There's one Disney movie my children have played several times a month and I never get sick of it. Tangled.
I'm convinced every writer should watch this movie. A villain with depth. Quirky characters that defy the Disney "mold." A compelling beginning. A fairy-tale worthy ending that is "earned."
Do you have a favorite song from Tangled? Three guesses what my favorite is....
Let me set the scene. Snuggly Duckling is an eating establishment hidden in the woods. Hero Flynn Ryder brings Rapunzel in to the disreputable inn to frighten her from running away from her guardian. Rapunzel is naive to the world's ways. Mother Gothel keeps her locked up in a tower in the forest, isolated from the rest of the world. Reading, baking, cleaning, painting, and brushing her hair have been Rapunzel's sole entertainment.
When Flynn and Rapunzel step into the Snuggly Duckling, they are surrounded by a clan of men in brown leather wielding weapons. Every metal detector's nightmare. Hook Hand Thug and his friends determine to make some money off the arrival of the "wanted" Flynn Ryder.
Her entire life, Rapunzel dreams of watching as hundreds of lanterns are launched from the nearby village one single day each year. She needs Flynn to help her achieve this. Therefore, she is ready to defend Flynn with her handy weapon, a frying pan.
"Find your humanity! Haven't any of you ever had a dream??!!" Rapunzel screeches out in frustration when even her trusted frying pan does not ward away these thugs.
Rapunzel backs away as Hook Hand Thug makes his way to where she is standing and raises his axe high in the air.
Ready to watch a chase scene, the viewer sits tense in her seat and then bursts into fits of laughing as Hook Hand Thug belts out "I had a dream once..." as he pounds on the ivories.
What is your character's dream?
Dreams are a vital part of who your character is and show you what makes them tick. We spend a fair amount of time dreaming in our heroine's head, but each character has a dream that is essential to making your character likeable. We want to invest in their dreams. A good character's dreams become our own for at least a few hours.
What can we learn from Tangled about creating our character's dreams?
- Make at least some of your characters' dreams unexpected... We delight in the dreams of the misunderstood thugs who run Snuggly Duckling. These characters are violent rogues, yet their dreams amuse us because they are surprising. The wart and goiter covered lanky gentleman wants to fall in love. It is wonderful because it is unexpected. The reader is thrilled when his dream is realized. How can you choose a dream for one of your characters that will create surprise and delight in the readers?
- Don't forget to make the reader look deeper to find "layers" of the character's dream. Flynn Ryder is the first character we see and hear in the movie. At the beginning of the movie, Flynn takes a valuable tiara belonging to the lost princess from the palace. Flynn and his thief buddies appear to be mainly caught up in gaining riches for themselves. His heart seems to beat with the thought of the notoriety he earns as a "wanted" man. As Flynn is lowered in through the ceiling of the palace to steal the crown, the guard sneezes. "Hay fever?" Flynn questions. The viewer sees here that Flynn is more interested in the chase than the actual loot. We find a deeper insight into Flynn's dream as he opens up while sitting around a fire with Rapunzel. Here we learn Flynn is an alias for Eugene, an orphan boy who grew up poor and alone. Here we begin to understand, Flynn's true dream is to be known.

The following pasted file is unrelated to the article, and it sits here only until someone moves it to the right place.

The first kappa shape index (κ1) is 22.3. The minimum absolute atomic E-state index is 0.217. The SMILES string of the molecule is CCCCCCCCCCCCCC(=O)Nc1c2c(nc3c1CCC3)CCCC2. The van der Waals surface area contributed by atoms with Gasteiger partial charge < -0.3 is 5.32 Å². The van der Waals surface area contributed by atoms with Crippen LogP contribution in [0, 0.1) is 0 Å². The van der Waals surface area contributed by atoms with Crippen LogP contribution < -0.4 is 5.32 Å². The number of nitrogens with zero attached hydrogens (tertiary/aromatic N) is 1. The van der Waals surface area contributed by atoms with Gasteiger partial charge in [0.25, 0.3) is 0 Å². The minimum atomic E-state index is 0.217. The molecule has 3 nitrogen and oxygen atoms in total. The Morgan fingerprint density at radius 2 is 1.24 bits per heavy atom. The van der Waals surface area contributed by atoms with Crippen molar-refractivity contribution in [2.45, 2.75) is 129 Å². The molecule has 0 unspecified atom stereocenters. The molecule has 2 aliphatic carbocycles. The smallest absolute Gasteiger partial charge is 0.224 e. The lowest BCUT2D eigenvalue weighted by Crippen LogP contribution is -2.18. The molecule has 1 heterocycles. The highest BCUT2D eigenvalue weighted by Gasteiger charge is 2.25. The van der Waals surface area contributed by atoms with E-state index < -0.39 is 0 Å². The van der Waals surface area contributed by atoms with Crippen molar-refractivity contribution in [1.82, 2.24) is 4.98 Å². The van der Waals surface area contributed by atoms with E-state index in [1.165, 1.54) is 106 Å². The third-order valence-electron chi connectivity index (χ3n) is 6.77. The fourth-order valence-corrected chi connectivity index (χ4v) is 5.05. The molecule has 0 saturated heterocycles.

- Bring in another character who will validate your character's dream. Rapunzel validates Flynn's true desire to be known by asserting to him that she prefers his real name, not the name he picked out of a storybook to impress others. She shows here she values Flynn's dream and who he is as a person.
- Don't forget your villain has dreams of his/her own, in addition to a desire to thwart your main character's dream. Mother Gothel's dream is to live forever and maintain her youth. Rapunzel thwarts this dream by making an escape from the tower and seeking to find out more about the lanterns launched from the palace each year. Make your villain's dream compelling and realistic.
- What does your character most fear and how does that relate to their dream? After leaving her cloistered tower world and the only human contact she has known, Rapunzel tells Flynn her fears. "What if its not everything I dreamed it would be?" Perhaps your character reaches what she thinks is her dream only to find disappointment? Maybe you just need to peel back another layer, like in Flynn's case? Perhaps the dream brings little fulfillment because it is only a cover for the character's real dream. Fame, riches, even romance can all come out empty and meaningless. What lie does your character believe that may keep him or her chasing false dreams?
- "You get to find a new dream." Flynn tells Rapunzel. There is no end to the dreams of our characters. Keep the conflict going. As soon as your character reaches their dream, leave a new dream dangling out of reach on the horizon.
What are your character's dreams?
Julia enjoys writing women's fiction whenever she can find a chair free of smushed peanut butter sandwiches and lego blocks. She is a wife and homeschooling mama of two littles. She also a reviewer for Library Journal, Christian Library Journal, and Title Trakk.